Immunology Topics To Teach in Undergraduate Education

Feb. 19, 2021

The time spent by an instructor on a particular topic has a significant impact on student learning. What are the important topics in an undergraduate immunology classroom and how much time do instructors spend on these topics? For the immunology discipline, the enormity of identifying core concepts can be overwhelming. Therefore, as a first organizational initiative, a group of immunocentric educators (ImmunoReach) solicited feedback from instructors on the topics that they prioritize in immunology courses. The survey results from this descriptive study indicate that educators allocated most of their time to the adaptive immune system, innate immune system, host–pathogen interactions and molecular mechanisms of immunological response, and relatively less time on topics such as metabolism and evolution.

Aligning Immunology Topics With Vision and Change Core Concepts

The Vision and Change report by the American Association for the Advancement of Science calls upon undergraduate biology educators to shift away from content coverage and focus on concepts and competencies. The Vision and Change report identifies 5 core concepts for undergraduate biology education: 
  • Systems. 
  • Structure and function. 
  • Information flow, exchange and storage. 
  • Pathways and transformations for energy and storage. 
  • Evolution. 
The report also includes 6 core competencies:
  • Ability to apply the process of science.
  • Ability to use quantitative reasoning.
  • Ability to use modeling and simulation.
  • Ability to tap into the interdisciplinary nature of science.
  • Ability to communicate and collaborate with other disciplines.
  • Ability to understand the relationship between science and society.
Our survey results indicate that the top 4 immunology topics that educators prioritize are: adaptive immune system, innate immune system, host–pathogen interactions and molecular mechanisms of immunological response. These topics align well with the first 3 core concepts: 1) systems 2) structure and function 3) information flow, exchange and storage. However, the time-prioritization of topics (metabolism and evolution) that primarily align with the fourth and the fifth core concept, lagged.

We also surveyed educators for relative importance of competencies, as identified in the Vision and Change report. Among competencies, the ability to apply the process of science scored as the most important competency, while the ability to use modeling and simulation scored as the least important.

Indeed, it would be daunting to cover all of these topics in a single course. However, topics such as metabolism and evolution also offer an opportunity to draw interdisciplinary connections between immunology/biochemistry or immunology/evolutionary biology/ecology. These topics are the foundation for rapidly emerging fields, such as immunometabolism and ecoimmunology, with tremendous application in cancer therapeutics and infectious disease modeling and management, respectively. These findings may reflect the prioritization of topics when constrained by time or, alternatively, an instructor’s discomfort with covering such niche areas.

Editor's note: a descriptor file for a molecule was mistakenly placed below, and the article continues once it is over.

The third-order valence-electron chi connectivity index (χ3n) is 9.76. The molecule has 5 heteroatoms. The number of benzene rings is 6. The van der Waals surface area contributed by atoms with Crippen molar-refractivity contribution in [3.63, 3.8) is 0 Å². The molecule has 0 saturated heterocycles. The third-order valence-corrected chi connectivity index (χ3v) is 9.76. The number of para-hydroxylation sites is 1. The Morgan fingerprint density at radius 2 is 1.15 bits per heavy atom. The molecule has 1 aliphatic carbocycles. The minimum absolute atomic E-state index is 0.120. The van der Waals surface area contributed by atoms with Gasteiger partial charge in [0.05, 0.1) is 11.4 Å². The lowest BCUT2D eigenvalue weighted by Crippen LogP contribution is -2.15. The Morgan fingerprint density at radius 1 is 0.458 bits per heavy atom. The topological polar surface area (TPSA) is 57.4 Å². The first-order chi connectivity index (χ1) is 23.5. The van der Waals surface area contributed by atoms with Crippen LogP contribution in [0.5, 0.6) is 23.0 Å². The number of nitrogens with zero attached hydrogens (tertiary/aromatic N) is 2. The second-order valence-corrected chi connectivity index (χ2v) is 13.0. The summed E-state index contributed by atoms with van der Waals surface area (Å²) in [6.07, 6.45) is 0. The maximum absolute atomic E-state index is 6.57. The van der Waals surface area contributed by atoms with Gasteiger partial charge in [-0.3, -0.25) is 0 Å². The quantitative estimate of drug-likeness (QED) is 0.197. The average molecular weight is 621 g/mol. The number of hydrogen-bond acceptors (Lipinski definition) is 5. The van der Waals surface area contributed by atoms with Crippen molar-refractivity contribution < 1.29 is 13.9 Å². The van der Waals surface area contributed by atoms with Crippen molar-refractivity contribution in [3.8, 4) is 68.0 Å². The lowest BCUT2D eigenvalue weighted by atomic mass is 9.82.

How interdisciplinary immunology draws on other life sciences.
How interdisciplinary immunology draws on other life sciences.
Source: Sumali Pandey

It is also important to note that immunometabolism and evolution are not standard topic headings in common immunology textbooks, thereby highlighting the lack of instructor resources for these topics. This lack of coverage presents educators with an opportunity to be creative and adopt evidence-based pedagogical practices. For example, backward design can be used to create active-learning strategies that help to address clearly articulated concepts and learning outcomes. Active-learning strategies may result in decreased failure rates, increase student examination performance and can narrow the achievement gaps for underrepresented undergrads in STEM disciplines. Lastly, the ImmunoReach task force is currently working to generate peer-reviewed concepts and learning outcomes, aligned with Vision and Change core concepts, that would help facilitate adoption of backward design in immunology classrooms.

Remote Learning in an Immunology Classroom

Immunology is a content-heavy, evolving field, which makes “keeping up” difficult for instructors. One way to integrate newer, rapidly emerging topics in course content is to invite experts in niche topics as guest lecturers or seminar speakers. In the current pandemic, connecting via video conference has indeed shrunken the world tremendously, and instructors can invite a speaker from halfway across the world with the minimal cost of a computer and an internet connection. In addition, Cell Collective and Vensim offer excellent computational modeling-based platforms for integrating modeling, simulation and immunometabolism and infectious disease-based activities in the classroom.
Read the newest issue of the Journal of Microbiology and Biology Education, including Bruns H, Wisenden B, Vanniasinkam T, Taylor R, Elliott S, Sparks-Thissen R, Justement L, Pandey S. "Inside the undergraduate immunology classroom: current practices that provide a framework for curriculum consensus."

Author: Sumali Pandey, Ph.D.

Sumali Pandey, Ph.D.
Dr. Sumali Pandey is an associate professor in the Biosciences Department at Minnesota State University Moorhead.